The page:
Obviously, this is crucial for commercial firewood operations that must be able to sell customers accurate volumes. It can also be important to those cutting for individual use. Knowing and keeping track of firewood volumes allows you to more easily plan your winter and ensure you have enough to meet your heating needs. If you want to learn more about winter firewood requirements, we have an article on the subject here.

It’s the Best Firewood Length for a Good Reason

Henry Ford said it best: “Chop your own wood and it will warm you twice.” Firewood can be a lot of work, especially if you are harvesting and cutting it yourself. Successful use of firewood as a heat source thus depends on proper planning and logistics. It is not enough to cut firewood, you have to have a system of firewood from beginning to end. Every part of the process must be thought out, from cutting, splitting, and stacking, to moving the firewood from the pile to the stove, and even timing when to fill the stove and how to adjust the damper. It is by no means a passive fuel source. It pays great dividends to operate wisely every step of the way, for fear of making your life harder than it needs to be. In light of that, 16″ is truly the best length for firewood. It just makes sense. This winter, make your home heating a well-oiled machine and cut to 16″!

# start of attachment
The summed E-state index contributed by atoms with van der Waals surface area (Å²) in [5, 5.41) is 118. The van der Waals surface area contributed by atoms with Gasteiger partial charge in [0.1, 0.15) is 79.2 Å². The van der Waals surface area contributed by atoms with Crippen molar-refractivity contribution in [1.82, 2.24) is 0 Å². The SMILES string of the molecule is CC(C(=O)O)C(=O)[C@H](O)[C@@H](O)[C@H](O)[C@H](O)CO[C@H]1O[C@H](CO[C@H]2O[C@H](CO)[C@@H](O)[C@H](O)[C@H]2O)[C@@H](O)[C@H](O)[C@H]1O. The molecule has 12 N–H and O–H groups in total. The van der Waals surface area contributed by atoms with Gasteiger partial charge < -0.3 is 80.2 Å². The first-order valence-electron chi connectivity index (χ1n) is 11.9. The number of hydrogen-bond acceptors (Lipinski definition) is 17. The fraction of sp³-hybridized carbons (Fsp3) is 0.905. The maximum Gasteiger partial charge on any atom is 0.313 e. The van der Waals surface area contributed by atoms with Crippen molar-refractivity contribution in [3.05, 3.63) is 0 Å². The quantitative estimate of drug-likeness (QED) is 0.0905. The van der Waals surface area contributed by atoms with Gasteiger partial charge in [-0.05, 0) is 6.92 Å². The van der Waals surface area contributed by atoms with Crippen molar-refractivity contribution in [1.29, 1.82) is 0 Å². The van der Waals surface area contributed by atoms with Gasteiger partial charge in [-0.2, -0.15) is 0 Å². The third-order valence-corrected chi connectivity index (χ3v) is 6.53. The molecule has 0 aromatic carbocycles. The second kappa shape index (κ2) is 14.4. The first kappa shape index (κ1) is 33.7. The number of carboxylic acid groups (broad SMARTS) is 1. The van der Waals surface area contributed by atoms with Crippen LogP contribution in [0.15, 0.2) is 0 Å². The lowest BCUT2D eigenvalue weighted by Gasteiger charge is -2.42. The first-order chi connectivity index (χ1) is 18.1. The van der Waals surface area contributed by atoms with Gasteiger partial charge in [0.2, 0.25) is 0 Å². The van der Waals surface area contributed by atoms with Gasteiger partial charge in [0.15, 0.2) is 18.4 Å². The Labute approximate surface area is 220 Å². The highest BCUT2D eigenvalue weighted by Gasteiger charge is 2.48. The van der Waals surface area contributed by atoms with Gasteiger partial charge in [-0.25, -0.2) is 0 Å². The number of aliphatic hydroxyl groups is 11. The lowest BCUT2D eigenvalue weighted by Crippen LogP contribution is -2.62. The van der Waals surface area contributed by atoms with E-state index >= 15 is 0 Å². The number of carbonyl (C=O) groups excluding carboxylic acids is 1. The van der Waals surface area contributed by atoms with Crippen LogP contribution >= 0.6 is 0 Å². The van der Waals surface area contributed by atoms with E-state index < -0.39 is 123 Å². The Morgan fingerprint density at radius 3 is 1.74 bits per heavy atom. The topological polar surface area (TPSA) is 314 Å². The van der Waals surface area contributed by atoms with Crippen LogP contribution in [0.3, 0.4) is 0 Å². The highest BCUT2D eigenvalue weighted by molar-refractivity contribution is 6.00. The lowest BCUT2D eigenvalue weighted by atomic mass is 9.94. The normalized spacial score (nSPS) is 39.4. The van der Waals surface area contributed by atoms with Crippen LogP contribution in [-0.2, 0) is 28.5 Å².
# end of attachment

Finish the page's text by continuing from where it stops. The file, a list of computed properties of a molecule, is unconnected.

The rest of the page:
Zachary Lowry

Professionally trained as a forester, I spent my early career working for large timberland owners in northern Maine, managing forest land and investments. These days I work on my own land and help timberland owners large and small manage theirs.